U.S. Rep. Marjorie Taylor Greene (R-Ga.), with colleagues Matt Gaetz (R-Fla.) and Louie Gohmert (R-Texas) (left), speaks at a press conference addressing the treatment of the Jan. 6 detainees at the D.C. jail in Washington on Dec. 7, 2021. (Brendan Smialowski/AFP via Getty Images)

Interviews with pretrial detainees on Nov. 4, 2021, led Rep. Marjorie Taylor Greene (R-Ga.) to publish a 28-page report, “Unusually Cruel,” detailing conditions at the facility. Jan. 6 defendants reported being forced to sleep with the lights on and having to carry their mattresses around the jail in the dead of night.

Others reported physical abuse, including one detainee who said guards dropped him head-first onto the concrete floor.

Why Wasn’t the National Guard at the Capitol?

According to former Capitol Police Chief Steven Sund, his pre-Jan. 6 request for the National Guard was squelched because “Pelosi will never go for it,” referring to former House Speaker Nancy Pelosi (D-Calif.).

Mr. Sund’s comments were spoken at a hearing of the Committee on House Administration’s Subcommittee on Oversight on Sept. 19, 2023. The contention about Ms. Pelosi came from former Senate Sergeant at Arms Michael Stenger, Mr. Sund testified.

According to former senior Trump aide Kash Patel, President Trump authorized up to 20,000 National Guard troops for use in D.C. and elsewhere on Jan. 6, 2021, but the use of those troops was later rejected by D.C. Mayor Muriel Bowser and the U.S. Capitol Police. Mr. Patel said former Rep. Liz Cheney (R-Wyo.) misled the public by saying Trump never ordered troops to the Capitol.

Members of the National Guard patrol the area outside of the U.S. Capitol during the impeachment trial of former president Donald Trump at the Capitol in Washington on Feb. 10, 2021. (Jose Luis Magana/AP Photo)

“She knows the truth—45 [Trump] authorized the National Guard days before Jan. 6, and Pelosi and Bowser rejected it,” Mr. Patel told The Epoch Times in 2022.

“Cheney knows it’s unconstitutional for any president to ever order the military to deploy domestically. He may only authorize their use; then there must be a request.”

Mr. Sund detailed his frustrated efforts on Jan. 6 to get authorization to ask for National Guard backup, then having to fight resistance from the Department of Defense. He said the New Jersey State Police arrived at the Capitol to assist faster than the National Guard, which was staged minutes away from the Capitol.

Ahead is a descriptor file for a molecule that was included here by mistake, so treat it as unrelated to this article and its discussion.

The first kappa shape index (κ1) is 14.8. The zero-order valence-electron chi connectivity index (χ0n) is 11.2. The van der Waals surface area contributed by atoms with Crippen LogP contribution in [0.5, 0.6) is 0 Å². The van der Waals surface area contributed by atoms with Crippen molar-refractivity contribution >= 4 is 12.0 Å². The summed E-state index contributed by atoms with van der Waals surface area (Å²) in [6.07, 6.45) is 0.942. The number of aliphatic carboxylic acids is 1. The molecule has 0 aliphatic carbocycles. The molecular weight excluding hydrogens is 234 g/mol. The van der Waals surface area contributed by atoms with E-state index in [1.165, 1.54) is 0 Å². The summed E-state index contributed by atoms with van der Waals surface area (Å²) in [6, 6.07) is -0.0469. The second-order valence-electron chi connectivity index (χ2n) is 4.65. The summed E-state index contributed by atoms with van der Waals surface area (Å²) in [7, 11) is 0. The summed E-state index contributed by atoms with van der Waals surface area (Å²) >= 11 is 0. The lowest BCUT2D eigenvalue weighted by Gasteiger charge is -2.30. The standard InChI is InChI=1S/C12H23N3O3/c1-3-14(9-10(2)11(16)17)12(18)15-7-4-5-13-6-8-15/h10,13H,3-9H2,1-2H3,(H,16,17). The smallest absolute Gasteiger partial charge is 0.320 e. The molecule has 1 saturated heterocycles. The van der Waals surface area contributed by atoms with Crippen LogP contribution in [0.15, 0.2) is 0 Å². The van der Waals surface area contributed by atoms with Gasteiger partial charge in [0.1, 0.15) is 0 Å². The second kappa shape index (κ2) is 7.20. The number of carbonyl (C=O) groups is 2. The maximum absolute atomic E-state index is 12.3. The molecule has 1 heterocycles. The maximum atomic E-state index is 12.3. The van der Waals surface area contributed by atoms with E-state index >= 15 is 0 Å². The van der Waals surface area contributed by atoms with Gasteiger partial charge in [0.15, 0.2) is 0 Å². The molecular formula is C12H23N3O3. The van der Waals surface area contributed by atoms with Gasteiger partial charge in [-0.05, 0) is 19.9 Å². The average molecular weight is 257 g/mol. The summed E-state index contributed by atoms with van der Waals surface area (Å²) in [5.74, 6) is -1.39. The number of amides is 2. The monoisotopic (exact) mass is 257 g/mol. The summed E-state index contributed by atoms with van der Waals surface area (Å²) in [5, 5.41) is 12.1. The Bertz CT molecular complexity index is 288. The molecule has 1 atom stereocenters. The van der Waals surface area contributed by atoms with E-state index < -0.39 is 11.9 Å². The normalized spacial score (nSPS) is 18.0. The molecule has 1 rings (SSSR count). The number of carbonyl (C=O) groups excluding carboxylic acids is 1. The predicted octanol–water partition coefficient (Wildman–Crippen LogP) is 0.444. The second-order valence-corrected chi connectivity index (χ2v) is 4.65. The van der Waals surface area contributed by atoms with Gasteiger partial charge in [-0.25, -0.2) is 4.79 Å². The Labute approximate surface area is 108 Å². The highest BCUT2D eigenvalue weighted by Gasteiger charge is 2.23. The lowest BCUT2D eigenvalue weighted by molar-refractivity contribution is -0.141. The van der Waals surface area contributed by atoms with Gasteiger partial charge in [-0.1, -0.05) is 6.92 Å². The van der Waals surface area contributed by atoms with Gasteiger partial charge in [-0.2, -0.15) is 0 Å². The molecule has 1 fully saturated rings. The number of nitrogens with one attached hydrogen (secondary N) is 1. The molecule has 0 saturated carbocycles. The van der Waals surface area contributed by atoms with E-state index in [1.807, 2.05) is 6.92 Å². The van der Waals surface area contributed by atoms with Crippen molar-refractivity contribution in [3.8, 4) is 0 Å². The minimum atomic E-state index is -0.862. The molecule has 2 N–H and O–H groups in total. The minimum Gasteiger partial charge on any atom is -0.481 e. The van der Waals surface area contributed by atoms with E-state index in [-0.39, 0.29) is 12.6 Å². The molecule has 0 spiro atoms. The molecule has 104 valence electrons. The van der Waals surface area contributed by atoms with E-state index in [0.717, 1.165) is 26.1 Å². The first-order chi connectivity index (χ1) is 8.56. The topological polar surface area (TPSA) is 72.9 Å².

By the time the National Guard put boots on Capitol grounds on Jan. 6, police had restored order and pushed most of the protesters out.

What Legal Issues Have Arisen From Jan. 6 Prosecutions?

In December, 2023, the U.S. Supreme Court agreed to hear a challenge to the DOJ’s use of a white-collar-crime statute to prosecute more than 330 Jan. 6 defendants for “corruptly obstructing an official proceeding,” a felony punishable by up to 20 years in prison.

Federal prosecutors claim that the delay of a joint session of Congress to hear elector objections and count Electoral College votes from the presidential election constitutes a crime under 18 U.S. Code Section 1512(c).

Defense attorneys argue that the statute, enacted as the Sarbanes-Oxley Act of 2002, was intended only to prosecute corporate fraud in publicly traded companies, not First Amendment political protests. The case of Joseph W. Fischer v. United States is the first Jan. 6 case to make it onto the Supreme Court calendar and could have a major impact on many cases if the high court strikes down the DOJ actions.

Dozens of other cases from Jan. 6 are in various stages of appeal. These include claims that the DOJ withheld exculpatory evidence from defense teams, resulting in unfair bench and jury trials. Other cases cite the refusal by federal judges to grant zero change of venue requests as evidence that defendants are not facing juries of their peers.

What Impact Has the Release of the Capitol Security Video Had?